If you are buying a car, whether it is brand new or second-hand, you will need to know as much about its MPG as possible. If you have ever bought a car in the past, you have probably seen those three letters “MPG” crop up regularly.
Well, mpg simply stands for “Miles Per Gallon.” For many people, the mpg is one of the most important factors to consider when purchasing a new vehicle.
To find out what mpg is, how it is calculated, and why it’s important to consider it when buying a new car, continue reading. In today’s blog, we will be studying all things mpg to give you a better understanding and help you the next time you are buying a new vehicle.
What is MPG?
Mpg is the abbreviated term for miles per gallon. This is used to indicate the fuel economy of a vehicle whether that be your personal car or a commercial motor. Finding out a vehicle’s mpg simply helps you work out how cheap or expensive it will be run.
The higher the mpg, the better your vehicle’s fuel economy will be. For instance, if your car performs at 45mpg, that means, on average, the car will be able to travel 45 miles on every gallon of fuel that has been put into its tank.
By studying mpg figures of different vehicles, you can compare each one to find out which is the most fuel-efficient. The more fuel-efficient it is, the more money you could save. So, simply put, if a car has a fuel economy of 40mpg while another has a fuel economy of 50mpg, this means the latter model should manage an additional ten miles with the same amount of fuel.
Of course, this depends on whether the two vehicles use the same fuel. If so, the second car is the most fuel-efficient and usually cheaper to run.
The EPA (U.S. Environmental Protection Agency) is responsible for certifying all vehicle’s MPG figures. The EPA gives each vehicle three separate MPG ratings. This is because a vehicle’s mpg can be impacted by various factors. Therefore, it is not always consistent. This is why it can be somewhat difficult to retrieve accurate mpg measurements with all vehicles.
Factors that can affect the mpg include traffic and road conditions. To find an average mpg figure, the EPA runs tests over set courses. Eventually, they find an average based on the results which are translated as the vehicle’s official mpg.
The three different mpg ratings given by the EPA are:
- Highway Mpg – This is the average mpg a car travels on an open stretch of road without stopping and starting again. This is usually tested at higher speeds.
- City Mpg – A vehicle’s mpg is tested on average city roads. This includes stopping and starting at lower speeds.
- Combined Mpg – This is a combination of highway and city mpg.
In the last decade or so, the EPA has expanded its testing protocols. This is to include vehicles that are alternatively fueled such as electric models. These tests display ratings that calculate the amount of energy that is equivalent to that used in one gallon of traditional fuel. Therefore, consumers can compare the fuel efficiency of regular fueled motors with electric vehicles.
As we mentioned, mpg is a very important figure to consider when buying a vehicle. It can help you work out the difference in costs between operating different vehicles. Once you buy a vehicle, you will typically be spending quite a bit of money on fuel depending on how much and how far you drive each week.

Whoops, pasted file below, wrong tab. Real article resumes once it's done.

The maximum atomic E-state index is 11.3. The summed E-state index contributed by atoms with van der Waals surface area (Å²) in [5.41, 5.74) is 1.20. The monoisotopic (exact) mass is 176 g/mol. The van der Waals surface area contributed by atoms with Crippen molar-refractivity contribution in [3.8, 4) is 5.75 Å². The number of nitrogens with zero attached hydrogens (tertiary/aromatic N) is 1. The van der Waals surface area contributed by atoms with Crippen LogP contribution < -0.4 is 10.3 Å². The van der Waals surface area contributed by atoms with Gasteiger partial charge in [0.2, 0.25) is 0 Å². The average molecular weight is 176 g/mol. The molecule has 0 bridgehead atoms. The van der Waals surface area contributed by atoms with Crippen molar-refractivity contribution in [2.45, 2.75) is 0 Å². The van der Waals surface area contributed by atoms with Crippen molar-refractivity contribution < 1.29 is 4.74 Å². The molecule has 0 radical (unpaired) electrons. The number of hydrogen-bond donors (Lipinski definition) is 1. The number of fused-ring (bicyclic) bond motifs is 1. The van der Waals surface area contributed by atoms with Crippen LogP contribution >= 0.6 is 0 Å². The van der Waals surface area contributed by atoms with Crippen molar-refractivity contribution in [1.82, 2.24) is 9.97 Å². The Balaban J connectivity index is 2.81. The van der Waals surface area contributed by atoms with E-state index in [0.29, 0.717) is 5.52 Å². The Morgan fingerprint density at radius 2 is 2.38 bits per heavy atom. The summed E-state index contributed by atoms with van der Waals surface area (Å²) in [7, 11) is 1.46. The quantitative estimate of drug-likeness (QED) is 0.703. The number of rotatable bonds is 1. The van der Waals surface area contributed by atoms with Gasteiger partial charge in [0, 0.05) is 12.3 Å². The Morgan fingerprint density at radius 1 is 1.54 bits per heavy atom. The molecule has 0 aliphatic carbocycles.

And, when fuel prices are higher than usual (seems to be all the time), every penny counts in your budget.
Nonetheless, the mpg of a vehicle does not inform you of real-world fuel prices. That being said, it is possible to estimate how much you may spend on fuel that is at different price levels but this depends on the distance you drive regularly.
Diesel vs Petrol: Which has the better Mpg?
This is one of the most common queries when someone is considering buying a new car. Although diesel engines have had a bad wrap in recent years due to their detrimental effects on the environment, they remain a popular choice with motorists. This is because they are generally more fuel-efficient than petrol models. On most occasions, a diesel car will nearly always use less fuel than its petrol counterpart.
If fuel economy is your main concern and largest factor in buying a vehicle, diesel is widely regarded as the better choice. This is down to a higher mpg average than petrol motors.
Nevertheless, you shouldn’t choose a vehicle based on its fuel economy alone. Here are some other factors you should take into consideration:
- The cost – Diesel cars are usually more expensive to buy than petrol models.
- Depreciation – Will the car’s price plummet in the future? If so, you may lose out on a lot of money on its resale.
- Tax and insurance costs – Diesel cars tend to come with lower road taxes and the insurance can be lower. But, this depends on the model and you as the driver.
- How it drives – You can typically change gear earlier in diesel vehicles. Therefore, the drive can be more relaxing but not always as exciting as a petrol model.
- Fuel cost – Diesel tends to cost a few cents more per gallon than petrol. While it may last longer, you may have to spend more to fill up your tank.
The Miles Per Gallon (MPG) of a vehicle is an important factor to consider, especially if you’re buying a new motor. The higher its mpg, the further it should go per gallon of fuel.
We all want to spend as little on fuel as possible. Finding a vehicle with a higher mpg is a great place to start but it’s not the be-all and end-all when purchasing a car. You need to determine other factors as we outlined above. And, you can maximize your vehicle’s fuel economy yourself by maintaining your car’s good condition, removing excess weight from the car, changing gears earlier, and traveling at lower speeds.
If there are ways to save money on fuel, we suggest trying them out!